IOU webinar series

Branson Ritchie on: "Plasticosis: Is it a ticking health bomb?"

November 21st, 2022

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Webinar Description:

Branson Ritchie Distinguished Research Professor University Of Georgia New Materials Institute, United States

Webinar Speaker: Branson W. Ritchie


John Fitzpatrick: Research based on e-bird

March 23, 2022

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Webinar Description:

As Executive Director of the Lab from 1995–2021, I oversaw all aspects of the Lab’s affairs and conducted research as a professor in the Department of Ecology and Evolutionary Biology. Since stepping down from the directorship in July 2021, I am still closely involved in Lab affairs, and I am active in a variety of research projects, including my long-term project on the ecology, landscape genetics, and conservation of the Florida Scrub-Jay. I was privileged to grow up in rural Minnesota during the 1950s and 60s, where I fell in love with birds at a very early age. Several of my parents’ friends were birdwatchers, and one was even an avid bird-bander (Jane Olyphant). Our neighbor across the pond was a famous wildlife artist (Francis Lee Jaques) who became my childhood hero. I remain a passionate birder, and occasional bird-painter, to this day.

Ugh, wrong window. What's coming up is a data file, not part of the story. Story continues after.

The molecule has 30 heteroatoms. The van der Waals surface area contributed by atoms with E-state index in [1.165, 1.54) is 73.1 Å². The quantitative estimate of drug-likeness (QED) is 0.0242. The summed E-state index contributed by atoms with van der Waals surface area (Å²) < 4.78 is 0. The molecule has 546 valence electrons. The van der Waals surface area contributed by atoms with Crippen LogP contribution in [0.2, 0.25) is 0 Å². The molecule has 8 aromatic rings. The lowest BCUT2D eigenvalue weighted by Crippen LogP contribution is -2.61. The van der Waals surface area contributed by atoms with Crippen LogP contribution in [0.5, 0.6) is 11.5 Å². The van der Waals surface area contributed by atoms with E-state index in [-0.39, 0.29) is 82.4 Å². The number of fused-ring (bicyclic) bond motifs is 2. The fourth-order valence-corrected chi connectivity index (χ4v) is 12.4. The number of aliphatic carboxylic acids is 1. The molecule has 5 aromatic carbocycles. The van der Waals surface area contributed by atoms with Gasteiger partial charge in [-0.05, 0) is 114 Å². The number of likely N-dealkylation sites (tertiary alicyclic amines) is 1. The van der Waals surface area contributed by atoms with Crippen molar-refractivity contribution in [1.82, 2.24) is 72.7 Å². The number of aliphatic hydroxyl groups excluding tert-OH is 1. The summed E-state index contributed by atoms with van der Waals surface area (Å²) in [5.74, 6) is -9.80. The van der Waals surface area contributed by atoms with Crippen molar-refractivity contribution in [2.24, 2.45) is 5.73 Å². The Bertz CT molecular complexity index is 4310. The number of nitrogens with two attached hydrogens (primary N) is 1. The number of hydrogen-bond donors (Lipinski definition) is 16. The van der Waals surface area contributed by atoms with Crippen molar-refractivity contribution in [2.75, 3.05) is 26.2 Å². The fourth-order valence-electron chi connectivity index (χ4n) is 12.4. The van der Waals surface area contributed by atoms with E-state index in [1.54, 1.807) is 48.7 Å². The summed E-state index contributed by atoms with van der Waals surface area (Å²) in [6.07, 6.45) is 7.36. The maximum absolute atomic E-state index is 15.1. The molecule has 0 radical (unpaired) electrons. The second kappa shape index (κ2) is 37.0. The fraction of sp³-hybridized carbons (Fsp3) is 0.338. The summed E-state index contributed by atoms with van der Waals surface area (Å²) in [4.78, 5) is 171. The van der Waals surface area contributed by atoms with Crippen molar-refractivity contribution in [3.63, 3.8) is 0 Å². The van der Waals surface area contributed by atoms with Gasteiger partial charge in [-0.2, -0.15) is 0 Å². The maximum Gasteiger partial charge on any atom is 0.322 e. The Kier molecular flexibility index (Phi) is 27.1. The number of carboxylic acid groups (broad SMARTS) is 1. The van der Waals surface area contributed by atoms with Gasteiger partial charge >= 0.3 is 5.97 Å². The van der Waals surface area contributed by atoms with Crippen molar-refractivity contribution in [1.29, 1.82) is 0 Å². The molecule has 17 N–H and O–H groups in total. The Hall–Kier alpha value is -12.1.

Webinar Speaker: John Fitzpatrick
(Director Emeritus @The Cornell Lab of Ornithology)


Visual control of avian flight.

January 26, 2022

Doug Altshuler

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Webinar Description:

Doug Altshuler first studied world religions with a special emphasis on Vedanta philosophy at UC Santa Cruz (BA, 1992). He spent his third year at the University of Delhi. A field course in Guatemala and Belize sparked a deep passion for organismal biology. Doug's MSc (1996) research from Purdue University examined interactions among plants, birds and insects on Barro Colorado Island in Panama. His PhD (2001) research at the University of Texas at Austin concerned the influence of flight biomechanics on hummingbird foraging ecology and community structure. Lab work in Texas was combined with fieldwork in the Peruvian Andes and the Colorado Rockies. Postdoctoral research (2002-2006) at Caltech focused on aerodynamics and muscle physiology of hummingbirds, zebra finches, and honeybees. Doug has held faculty positions at UC Riverside (2006-2011) and the University of British Columbia (2001-present). Current research concerns the biomechanics and visual control of complex flight behavior.

Webinar Speaker:Doug Altshuler

(Associate Head, Professor @Department of Zoology at the University of British Columbia)

Why do species Multiply

November 4th, 2021

Peter and Rosemary Grant

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Webinar Description: